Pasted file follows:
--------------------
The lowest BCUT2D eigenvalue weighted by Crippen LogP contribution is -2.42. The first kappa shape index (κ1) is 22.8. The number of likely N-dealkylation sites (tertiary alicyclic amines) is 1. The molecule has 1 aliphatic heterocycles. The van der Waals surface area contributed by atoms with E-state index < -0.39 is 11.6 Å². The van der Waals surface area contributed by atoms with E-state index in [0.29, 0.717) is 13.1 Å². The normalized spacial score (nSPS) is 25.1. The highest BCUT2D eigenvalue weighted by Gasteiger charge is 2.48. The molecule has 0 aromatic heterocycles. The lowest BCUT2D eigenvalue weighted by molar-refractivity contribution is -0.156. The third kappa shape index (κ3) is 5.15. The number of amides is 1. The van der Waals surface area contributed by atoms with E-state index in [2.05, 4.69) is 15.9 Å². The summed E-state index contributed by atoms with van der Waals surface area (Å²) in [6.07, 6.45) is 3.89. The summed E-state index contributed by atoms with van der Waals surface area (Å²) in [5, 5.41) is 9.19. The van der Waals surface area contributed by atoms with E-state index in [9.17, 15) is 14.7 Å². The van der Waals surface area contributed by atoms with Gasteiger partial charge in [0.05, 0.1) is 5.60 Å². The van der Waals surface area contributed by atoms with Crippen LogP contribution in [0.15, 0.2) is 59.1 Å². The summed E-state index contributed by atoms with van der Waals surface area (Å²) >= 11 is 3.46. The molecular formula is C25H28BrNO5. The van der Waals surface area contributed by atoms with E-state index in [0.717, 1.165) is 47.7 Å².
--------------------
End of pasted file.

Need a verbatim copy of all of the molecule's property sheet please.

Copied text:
The lowest BCUT2D eigenvalue weighted by Crippen LogP contribution is -2.42. The first kappa shape index (κ1) is 22.8. The number of likely N-dealkylation sites (tertiary alicyclic amines) is 1. The molecule has 1 aliphatic heterocycles. The van der Waals surface area contributed by atoms with E-state index < -0.39 is 11.6 Å². The van der Waals surface area contributed by atoms with E-state index in [0.29, 0.717) is 13.1 Å². The normalized spacial score (nSPS) is 25.1. The highest BCUT2D eigenvalue weighted by Gasteiger charge is 2.48. The molecule has 0 aromatic heterocycles. The lowest BCUT2D eigenvalue weighted by molar-refractivity contribution is -0.156. The third kappa shape index (κ3) is 5.15. The number of amides is 1. The van der Waals surface area contributed by atoms with E-state index in [2.05, 4.69) is 15.9 Å². The summed E-state index contributed by atoms with van der Waals surface area (Å²) in [6.07, 6.45) is 3.89. The summed E-state index contributed by atoms with van der Waals surface area (Å²) in [5, 5.41) is 9.19. The van der Waals surface area contributed by atoms with E-state index in [9.17, 15) is 14.7 Å². The van der Waals surface area contributed by atoms with Gasteiger partial charge in [0.05, 0.1) is 5.60 Å². The van der Waals surface area contributed by atoms with Crippen LogP contribution in [0.15, 0.2) is 59.1 Å². The summed E-state index contributed by atoms with van der Waals surface area (Å²) >= 11 is 3.46. The molecular formula is C25H28BrNO5. The van der Waals surface area contributed by atoms with E-state index in [0.717, 1.165) is 47.7 Å².